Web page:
Tips and tricks for picking the right hostel
1. Stick to the best online platforms
When searching for a hostel, stick with Hostel World for sure. They have a ton of reviews from travellers as well as photos, maps etc.
If you have an ISIC (International Student Identification Card) card from STA Travel, you don’t pay a booking fee with Hostelworld which also saves you. Also this site is very well known and has many reviews that you can trust by fellow travelers.
2. Listen to word of mouth
Throughout my time I have only booked a hostel purely through online sources a handful of times. Usually, once you’re in the relevant country or continent, the people you meet will have recommendations from everywhere they’ve been, which can be where you’re going next.
If you hear the same hostel name dropped a few times, that means it usually has a good reputation. This also gives personal validation by asking people first hand their experiences, rather than trusting reviews online.
3. Double check check-in times
Checkwhat time your flight/bus/train gets in, and more importantly what time you would literally be at the door of the hostel (it can take hours from after you land). Make sure the hostel is open for check in at this time, or has 24/7hr check in.
If you’re arriving in the middle of the night, it wouldn’t hurt to shoot them an email so they are expecting you. The amount of times I’ve shown up to a ’24hr’ reception that is closed has been frustrating. They weren’t expecting me at that time so they closed up.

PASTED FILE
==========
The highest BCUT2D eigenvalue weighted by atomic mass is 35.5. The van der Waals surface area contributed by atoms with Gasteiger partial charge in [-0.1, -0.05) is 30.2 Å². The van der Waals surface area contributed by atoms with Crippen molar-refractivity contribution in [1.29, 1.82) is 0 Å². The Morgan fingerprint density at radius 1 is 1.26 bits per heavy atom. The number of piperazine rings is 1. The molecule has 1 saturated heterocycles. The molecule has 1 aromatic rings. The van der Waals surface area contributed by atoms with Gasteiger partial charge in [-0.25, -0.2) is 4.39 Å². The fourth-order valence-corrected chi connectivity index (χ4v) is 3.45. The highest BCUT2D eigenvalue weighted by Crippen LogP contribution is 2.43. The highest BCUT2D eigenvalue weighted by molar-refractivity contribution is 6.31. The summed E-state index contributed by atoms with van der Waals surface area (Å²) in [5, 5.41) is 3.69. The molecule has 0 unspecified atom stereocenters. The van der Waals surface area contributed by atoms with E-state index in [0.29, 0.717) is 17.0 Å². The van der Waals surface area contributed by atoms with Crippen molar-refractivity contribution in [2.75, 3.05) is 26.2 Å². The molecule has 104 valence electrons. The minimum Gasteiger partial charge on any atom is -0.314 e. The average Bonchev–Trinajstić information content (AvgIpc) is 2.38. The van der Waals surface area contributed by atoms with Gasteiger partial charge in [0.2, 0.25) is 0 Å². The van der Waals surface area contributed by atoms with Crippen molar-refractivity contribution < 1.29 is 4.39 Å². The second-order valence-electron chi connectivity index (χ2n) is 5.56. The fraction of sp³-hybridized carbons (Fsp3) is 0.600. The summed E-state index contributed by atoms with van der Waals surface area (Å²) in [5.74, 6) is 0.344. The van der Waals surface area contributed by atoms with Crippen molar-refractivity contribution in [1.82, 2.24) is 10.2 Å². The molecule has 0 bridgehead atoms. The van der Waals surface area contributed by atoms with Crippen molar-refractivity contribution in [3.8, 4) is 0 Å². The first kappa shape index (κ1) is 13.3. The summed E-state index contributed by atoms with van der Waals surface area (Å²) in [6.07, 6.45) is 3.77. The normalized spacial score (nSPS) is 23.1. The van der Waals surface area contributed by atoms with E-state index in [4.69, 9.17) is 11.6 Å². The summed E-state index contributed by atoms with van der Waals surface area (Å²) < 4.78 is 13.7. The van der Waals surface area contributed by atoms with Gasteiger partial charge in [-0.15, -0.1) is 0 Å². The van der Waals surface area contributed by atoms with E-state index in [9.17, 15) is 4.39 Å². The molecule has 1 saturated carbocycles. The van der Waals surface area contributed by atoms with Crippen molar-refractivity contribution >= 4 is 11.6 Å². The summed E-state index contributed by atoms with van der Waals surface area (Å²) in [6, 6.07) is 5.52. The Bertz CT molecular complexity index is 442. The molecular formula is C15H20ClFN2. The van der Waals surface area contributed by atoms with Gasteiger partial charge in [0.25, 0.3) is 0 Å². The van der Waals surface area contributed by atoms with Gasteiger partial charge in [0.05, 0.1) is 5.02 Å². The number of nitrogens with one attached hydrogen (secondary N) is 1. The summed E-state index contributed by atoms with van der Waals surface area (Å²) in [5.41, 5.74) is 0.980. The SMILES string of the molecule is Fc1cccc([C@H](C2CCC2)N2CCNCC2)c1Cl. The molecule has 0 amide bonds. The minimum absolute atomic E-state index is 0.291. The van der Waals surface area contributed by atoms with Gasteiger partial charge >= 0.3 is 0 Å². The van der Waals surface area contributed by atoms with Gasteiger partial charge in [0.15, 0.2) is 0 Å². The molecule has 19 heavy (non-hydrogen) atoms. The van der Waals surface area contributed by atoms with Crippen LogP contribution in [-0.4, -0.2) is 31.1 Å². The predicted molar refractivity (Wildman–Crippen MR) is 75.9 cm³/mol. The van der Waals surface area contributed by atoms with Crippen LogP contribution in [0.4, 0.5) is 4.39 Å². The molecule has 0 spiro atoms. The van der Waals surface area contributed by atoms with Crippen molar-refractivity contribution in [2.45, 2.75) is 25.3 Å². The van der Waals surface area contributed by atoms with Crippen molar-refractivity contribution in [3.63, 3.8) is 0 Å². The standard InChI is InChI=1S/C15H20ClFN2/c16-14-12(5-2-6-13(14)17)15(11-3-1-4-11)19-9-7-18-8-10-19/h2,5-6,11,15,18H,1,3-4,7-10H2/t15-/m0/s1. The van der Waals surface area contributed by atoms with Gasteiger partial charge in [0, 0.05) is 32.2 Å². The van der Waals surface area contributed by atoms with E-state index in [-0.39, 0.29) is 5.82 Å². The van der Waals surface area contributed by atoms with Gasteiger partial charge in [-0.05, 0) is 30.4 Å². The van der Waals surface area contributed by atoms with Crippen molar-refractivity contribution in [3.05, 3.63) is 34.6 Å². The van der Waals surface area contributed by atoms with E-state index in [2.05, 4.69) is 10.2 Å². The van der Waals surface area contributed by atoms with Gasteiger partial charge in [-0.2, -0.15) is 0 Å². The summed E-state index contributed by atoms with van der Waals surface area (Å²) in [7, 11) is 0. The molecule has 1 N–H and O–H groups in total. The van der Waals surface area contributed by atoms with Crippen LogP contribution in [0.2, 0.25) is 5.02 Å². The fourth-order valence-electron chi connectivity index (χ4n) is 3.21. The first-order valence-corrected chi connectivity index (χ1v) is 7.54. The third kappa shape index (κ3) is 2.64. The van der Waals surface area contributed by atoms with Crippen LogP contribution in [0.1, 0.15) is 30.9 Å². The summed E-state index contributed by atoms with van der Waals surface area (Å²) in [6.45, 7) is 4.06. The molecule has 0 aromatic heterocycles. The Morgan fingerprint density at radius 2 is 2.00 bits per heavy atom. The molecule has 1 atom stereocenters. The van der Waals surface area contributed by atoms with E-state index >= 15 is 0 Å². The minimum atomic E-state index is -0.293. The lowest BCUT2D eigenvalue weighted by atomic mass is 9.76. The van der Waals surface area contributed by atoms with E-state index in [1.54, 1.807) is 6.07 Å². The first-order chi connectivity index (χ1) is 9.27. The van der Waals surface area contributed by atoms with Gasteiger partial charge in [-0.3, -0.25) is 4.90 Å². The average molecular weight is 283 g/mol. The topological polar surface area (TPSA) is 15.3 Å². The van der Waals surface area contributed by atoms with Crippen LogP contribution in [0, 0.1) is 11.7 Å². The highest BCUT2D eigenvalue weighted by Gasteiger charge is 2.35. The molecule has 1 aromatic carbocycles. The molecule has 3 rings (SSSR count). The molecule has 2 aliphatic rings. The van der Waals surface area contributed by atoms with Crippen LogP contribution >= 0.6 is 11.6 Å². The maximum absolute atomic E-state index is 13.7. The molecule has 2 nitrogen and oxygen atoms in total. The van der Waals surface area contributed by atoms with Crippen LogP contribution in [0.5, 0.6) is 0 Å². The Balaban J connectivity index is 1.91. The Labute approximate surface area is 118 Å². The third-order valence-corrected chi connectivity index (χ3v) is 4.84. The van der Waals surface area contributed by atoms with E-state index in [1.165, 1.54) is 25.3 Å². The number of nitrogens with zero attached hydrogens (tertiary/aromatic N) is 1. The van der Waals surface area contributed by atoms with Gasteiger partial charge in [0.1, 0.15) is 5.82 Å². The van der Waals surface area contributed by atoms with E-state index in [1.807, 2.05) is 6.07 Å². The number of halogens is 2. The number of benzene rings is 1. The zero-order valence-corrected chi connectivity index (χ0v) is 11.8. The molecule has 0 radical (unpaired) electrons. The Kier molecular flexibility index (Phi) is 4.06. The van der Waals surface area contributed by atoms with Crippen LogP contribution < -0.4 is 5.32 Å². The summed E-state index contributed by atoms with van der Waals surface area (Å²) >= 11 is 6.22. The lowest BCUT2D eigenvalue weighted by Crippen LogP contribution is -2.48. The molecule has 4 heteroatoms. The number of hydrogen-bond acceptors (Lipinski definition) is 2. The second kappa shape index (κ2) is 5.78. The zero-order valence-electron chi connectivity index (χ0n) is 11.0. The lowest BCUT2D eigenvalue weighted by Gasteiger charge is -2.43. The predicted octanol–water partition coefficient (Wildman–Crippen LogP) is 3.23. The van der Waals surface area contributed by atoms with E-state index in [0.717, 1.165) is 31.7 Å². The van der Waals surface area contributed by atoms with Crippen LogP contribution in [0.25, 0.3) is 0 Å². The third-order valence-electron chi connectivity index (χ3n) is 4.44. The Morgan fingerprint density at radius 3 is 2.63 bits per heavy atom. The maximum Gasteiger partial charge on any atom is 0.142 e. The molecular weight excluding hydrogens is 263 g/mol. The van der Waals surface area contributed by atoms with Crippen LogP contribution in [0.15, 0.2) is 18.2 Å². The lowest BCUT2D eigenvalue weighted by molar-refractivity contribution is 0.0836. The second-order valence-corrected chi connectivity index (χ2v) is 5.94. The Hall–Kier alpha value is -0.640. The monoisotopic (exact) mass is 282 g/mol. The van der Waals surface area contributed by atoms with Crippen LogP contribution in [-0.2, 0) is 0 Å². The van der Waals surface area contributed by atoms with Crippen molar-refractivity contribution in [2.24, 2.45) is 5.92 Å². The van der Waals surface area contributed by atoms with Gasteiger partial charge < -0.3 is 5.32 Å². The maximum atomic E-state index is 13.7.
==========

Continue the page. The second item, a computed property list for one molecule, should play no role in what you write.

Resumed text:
4. Does it have a bar or common room?
If you’re looking to meet people, the hostel bar is the place to be. Full of cheap drink specials and fellow travelers who are staying there, it is a great place to make new friends. If they don’t have a bar, a good common room can be the next best thing. This is where everyone chills out, indulges in wifi and watches TV.
Check the reviews online to see what people say about the bar or common room atmosphere, as some will be raging and social, and others will be empty, uninviting and the last place you will meet people. This is really important if you’re travelling solo and can be a deal breaker for me.
5. Deciding on the size of the room
When picking a hostel, you can choose how many other travelers you want in your room. Dorms can range in size; some of the standard choices are 4 bed, 8 bed, 10 bed and 12 bed. The more people in the room, the cheaper it is, and the more potential friends you can make.
However, this also means there is a higher risk of being stuck with one of the backpackers worst nightmare; a snorer, a couple loudly having sex, someone waking up at 5am to pack or leave for an early flight, or people stumbling in drunk at 5am turning on the lights (usually me).
How do you solve this issue? Bring stacks of earplugs!!!!
6. Pick a prime location
Location is everything! Make sure you Google map where the hostel is to see how far it takes to walk to the main street, attractions and bars. You will be happy with yourself at 3am if you are a short walk home from the club rather than an expensive taxi or delayed public transport ride home.